And the most puzzling part is their special teams, which rank first (penalty kill) and 28th (power play). Such an odd dynamic. The most recent NHL team to finish a season with the top-ranked penalty kill/power play and also a bottom-five PK/PP was the 2014-15 Minnesota Wild (1st in PK, 27th in PP).
How crazy is it that, at what's essentially the midway point of the season, no Pacific Division team has banked enough wins and overtime/shootout losses to crack the league's top 10 in points percentage?
The fast-starting Canucks, at .575%, are now 14th among 31 teams; the sleeping-giant Golden Knights, at .571%, are 15th; the steady Coyotes, at .561%, are 16th; the roller-coaster Flames, at .549%, are 19th; the reeling Oilers, at .537%, are 23rd; the retooling Ducks, at .474%, are 26th; the disappointing Sharks, at .463%, are 27th; and the lifeless Kings, at .439%, are 29th.
What a gong show.
In my humble opinion, the Dallas Stars' Jan. 1 attire is among the best in Winter Classic history. It's truly a wonderful work of art:
The look, in part a tribute to the Dallas Texans of the 1940s, strikes a balance between clean and creative. It's simple from a design standpoint, yet the jersey's large "D" logo and the colors of the throwback gloves and pants command attention. The state of Texas arm patch is a neat touch.
This year's event - Stars versus Predators on Wednesday at the Cotton Bowl - is the 12th of its kind, which means there have now been 24 Winter Classic looks. The 2009 Red Wings, 2010 Bruins, and 2017 Blues donned noteworthy ensembles. But let's be honest: The 2020 Stars look deserves a stall alongside the 2008 Penguins and 2016 Bruins in the Winter Classic Looks Hall of Fame. (That is, if such a museum existed ...)
One final thing: Whatever happened to goalie goals?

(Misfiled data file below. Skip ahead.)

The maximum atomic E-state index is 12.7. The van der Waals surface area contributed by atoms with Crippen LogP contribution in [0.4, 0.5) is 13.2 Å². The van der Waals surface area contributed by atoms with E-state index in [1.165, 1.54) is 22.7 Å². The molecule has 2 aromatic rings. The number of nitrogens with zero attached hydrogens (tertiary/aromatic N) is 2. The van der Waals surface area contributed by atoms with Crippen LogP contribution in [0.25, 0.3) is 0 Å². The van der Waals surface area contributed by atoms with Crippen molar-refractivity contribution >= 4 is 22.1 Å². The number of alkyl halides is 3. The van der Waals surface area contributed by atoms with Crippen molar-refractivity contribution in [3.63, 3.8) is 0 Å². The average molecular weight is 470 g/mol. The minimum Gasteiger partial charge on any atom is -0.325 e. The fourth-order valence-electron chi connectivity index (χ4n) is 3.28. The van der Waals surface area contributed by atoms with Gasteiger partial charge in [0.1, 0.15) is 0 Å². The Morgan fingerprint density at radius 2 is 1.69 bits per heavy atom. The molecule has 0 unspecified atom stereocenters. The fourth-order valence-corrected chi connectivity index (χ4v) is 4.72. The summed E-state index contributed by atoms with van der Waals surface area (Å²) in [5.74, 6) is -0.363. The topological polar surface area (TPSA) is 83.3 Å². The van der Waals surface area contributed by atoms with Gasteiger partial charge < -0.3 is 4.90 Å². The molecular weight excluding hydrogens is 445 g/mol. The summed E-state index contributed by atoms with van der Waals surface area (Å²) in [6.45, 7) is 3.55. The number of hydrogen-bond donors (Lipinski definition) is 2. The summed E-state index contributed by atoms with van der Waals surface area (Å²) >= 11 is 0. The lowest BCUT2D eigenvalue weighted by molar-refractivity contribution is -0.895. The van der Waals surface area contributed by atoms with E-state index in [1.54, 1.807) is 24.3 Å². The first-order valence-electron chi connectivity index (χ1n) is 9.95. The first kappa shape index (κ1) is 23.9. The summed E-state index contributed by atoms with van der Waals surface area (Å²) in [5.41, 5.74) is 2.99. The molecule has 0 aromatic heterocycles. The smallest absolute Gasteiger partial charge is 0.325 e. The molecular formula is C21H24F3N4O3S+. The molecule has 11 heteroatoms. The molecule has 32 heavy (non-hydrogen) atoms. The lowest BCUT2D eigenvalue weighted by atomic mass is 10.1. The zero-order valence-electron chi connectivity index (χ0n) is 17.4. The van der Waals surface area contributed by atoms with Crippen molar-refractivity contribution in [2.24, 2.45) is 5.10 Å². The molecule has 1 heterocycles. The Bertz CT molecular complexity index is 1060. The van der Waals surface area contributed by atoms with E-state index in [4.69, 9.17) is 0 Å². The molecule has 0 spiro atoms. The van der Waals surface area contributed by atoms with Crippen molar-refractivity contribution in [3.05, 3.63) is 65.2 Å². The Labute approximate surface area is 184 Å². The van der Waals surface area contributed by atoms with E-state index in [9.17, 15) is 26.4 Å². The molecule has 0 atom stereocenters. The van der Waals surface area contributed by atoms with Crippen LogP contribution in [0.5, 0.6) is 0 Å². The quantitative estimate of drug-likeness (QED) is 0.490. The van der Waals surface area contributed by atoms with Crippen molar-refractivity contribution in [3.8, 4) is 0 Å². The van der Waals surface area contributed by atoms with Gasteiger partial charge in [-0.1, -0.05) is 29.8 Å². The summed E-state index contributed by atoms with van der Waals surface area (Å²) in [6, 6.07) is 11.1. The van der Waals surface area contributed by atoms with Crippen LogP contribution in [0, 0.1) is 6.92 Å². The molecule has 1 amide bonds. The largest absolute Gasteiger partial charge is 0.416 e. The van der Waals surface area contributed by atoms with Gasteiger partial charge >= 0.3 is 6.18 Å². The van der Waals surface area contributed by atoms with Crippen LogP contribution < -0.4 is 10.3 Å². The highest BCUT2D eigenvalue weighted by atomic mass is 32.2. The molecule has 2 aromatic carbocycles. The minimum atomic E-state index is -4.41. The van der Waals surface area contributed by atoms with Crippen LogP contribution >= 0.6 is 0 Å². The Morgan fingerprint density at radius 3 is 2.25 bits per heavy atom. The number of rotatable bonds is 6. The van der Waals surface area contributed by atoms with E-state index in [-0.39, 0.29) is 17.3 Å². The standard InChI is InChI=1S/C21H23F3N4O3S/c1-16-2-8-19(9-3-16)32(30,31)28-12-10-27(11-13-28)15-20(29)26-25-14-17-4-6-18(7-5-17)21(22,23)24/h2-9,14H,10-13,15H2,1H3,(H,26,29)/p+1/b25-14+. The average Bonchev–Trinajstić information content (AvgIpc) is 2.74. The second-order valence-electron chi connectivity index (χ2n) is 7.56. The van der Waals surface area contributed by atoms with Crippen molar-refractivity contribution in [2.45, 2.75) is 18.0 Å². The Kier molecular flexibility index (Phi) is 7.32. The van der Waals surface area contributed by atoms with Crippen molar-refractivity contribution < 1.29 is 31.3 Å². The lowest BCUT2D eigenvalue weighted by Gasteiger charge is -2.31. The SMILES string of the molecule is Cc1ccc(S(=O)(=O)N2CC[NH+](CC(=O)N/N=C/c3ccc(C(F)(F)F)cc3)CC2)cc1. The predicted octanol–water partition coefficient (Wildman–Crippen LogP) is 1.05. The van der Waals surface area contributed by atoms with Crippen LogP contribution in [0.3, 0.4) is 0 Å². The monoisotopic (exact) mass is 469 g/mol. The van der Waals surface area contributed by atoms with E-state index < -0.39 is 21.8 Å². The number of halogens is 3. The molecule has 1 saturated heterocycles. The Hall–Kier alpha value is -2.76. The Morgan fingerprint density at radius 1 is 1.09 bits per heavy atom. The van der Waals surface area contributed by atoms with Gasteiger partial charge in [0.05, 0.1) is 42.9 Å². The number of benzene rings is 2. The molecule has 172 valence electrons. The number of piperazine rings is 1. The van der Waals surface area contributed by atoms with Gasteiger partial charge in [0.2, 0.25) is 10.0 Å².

The beginning of the decade produced three - Cam Ward in December 2011, Martin Brodeur in March 2013, Mike Smith in October 2013 - but there hasn't been a single, glorious netminder tally in the six-plus years since.
On the surface, it doesn't add up. NHL teams send out an extra attacker more frequently than in previous eras. And the sixth skater typically hops over the boards earlier in the third period. Oftentimes, the trailing team is down by two or more goals, which gives the goalie on the leading team a prime opportunity to shoot their shot. Despite all of these factors, however, no five-on-six empty-netters have come to fruition.
Since I'm far from a goalie expert, I reached out to InGoal Magazine writer Paul Campbell for his take on the disconnect. He shared three rough theories.
"If I had to guess, I'd say that teams can’t obstruct like they used to, so goalies get far fewer chances to do it. Like a QB with a bad O-line," Campbell said, referring to the lack of quality shooting opportunities and lanes available to netminders in an NHL that disincentivizes forms of interference.
The modern goalie operates on his knees regularly throughout a game, "which is great for sealing the posts, but bad for playing the puck," Campbell noted.
"I also think we're seeing the aftermath of the trapezoid rule now," he added. "Goalies and goalie coaches have been prioritizing puck handling far less, so we have a generation of goalies that isn't so confident with it."
Hmm. Maybe 2020 won't be the year of the goalie goal after all.
John Matisz is theScore's national hockey writer.